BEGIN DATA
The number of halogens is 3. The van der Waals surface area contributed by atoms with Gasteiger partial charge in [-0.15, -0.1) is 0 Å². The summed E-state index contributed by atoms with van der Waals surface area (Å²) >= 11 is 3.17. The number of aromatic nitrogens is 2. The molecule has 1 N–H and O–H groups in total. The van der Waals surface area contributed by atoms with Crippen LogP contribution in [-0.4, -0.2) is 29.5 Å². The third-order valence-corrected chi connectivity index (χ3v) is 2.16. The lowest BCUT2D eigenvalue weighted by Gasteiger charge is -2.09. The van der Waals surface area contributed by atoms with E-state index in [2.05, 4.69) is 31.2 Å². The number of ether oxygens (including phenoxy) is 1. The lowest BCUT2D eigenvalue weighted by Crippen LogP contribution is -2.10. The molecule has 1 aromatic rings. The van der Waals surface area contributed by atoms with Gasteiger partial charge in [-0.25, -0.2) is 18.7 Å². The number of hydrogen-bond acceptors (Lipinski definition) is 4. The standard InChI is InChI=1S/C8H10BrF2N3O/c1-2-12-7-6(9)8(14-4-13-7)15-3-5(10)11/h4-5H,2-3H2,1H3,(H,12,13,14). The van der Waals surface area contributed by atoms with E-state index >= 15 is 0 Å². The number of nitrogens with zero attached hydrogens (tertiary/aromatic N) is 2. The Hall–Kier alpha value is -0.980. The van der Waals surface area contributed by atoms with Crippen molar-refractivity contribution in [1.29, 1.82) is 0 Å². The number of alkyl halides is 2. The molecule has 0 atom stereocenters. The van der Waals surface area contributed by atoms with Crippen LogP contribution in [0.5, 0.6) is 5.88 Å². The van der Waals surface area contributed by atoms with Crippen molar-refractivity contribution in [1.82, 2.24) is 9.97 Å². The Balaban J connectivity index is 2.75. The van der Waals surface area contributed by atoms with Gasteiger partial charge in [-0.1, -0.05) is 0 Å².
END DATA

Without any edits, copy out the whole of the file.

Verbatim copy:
The number of halogens is 3. The van der Waals surface area contributed by atoms with Gasteiger partial charge in [-0.15, -0.1) is 0 Å². The summed E-state index contributed by atoms with van der Waals surface area (Å²) >= 11 is 3.17. The number of aromatic nitrogens is 2. The molecule has 1 N–H and O–H groups in total. The van der Waals surface area contributed by atoms with Crippen LogP contribution in [-0.4, -0.2) is 29.5 Å². The third-order valence-corrected chi connectivity index (χ3v) is 2.16. The lowest BCUT2D eigenvalue weighted by Gasteiger charge is -2.09. The van der Waals surface area contributed by atoms with E-state index in [2.05, 4.69) is 31.2 Å². The number of ether oxygens (including phenoxy) is 1. The lowest BCUT2D eigenvalue weighted by Crippen LogP contribution is -2.10. The molecule has 1 aromatic rings. The van der Waals surface area contributed by atoms with Gasteiger partial charge in [-0.25, -0.2) is 18.7 Å². The number of hydrogen-bond acceptors (Lipinski definition) is 4. The standard InChI is InChI=1S/C8H10BrF2N3O/c1-2-12-7-6(9)8(14-4-13-7)15-3-5(10)11/h4-5H,2-3H2,1H3,(H,12,13,14). The van der Waals surface area contributed by atoms with E-state index >= 15 is 0 Å². The number of nitrogens with zero attached hydrogens (tertiary/aromatic N) is 2. The Hall–Kier alpha value is -0.980. The van der Waals surface area contributed by atoms with Crippen molar-refractivity contribution in [1.29, 1.82) is 0 Å². The number of alkyl halides is 2. The molecule has 0 atom stereocenters. The van der Waals surface area contributed by atoms with Crippen LogP contribution in [0.5, 0.6) is 5.88 Å². The van der Waals surface area contributed by atoms with Crippen molar-refractivity contribution in [1.82, 2.24) is 9.97 Å². The Balaban J connectivity index is 2.75. The van der Waals surface area contributed by atoms with Gasteiger partial charge in [-0.1, -0.05) is 0 Å².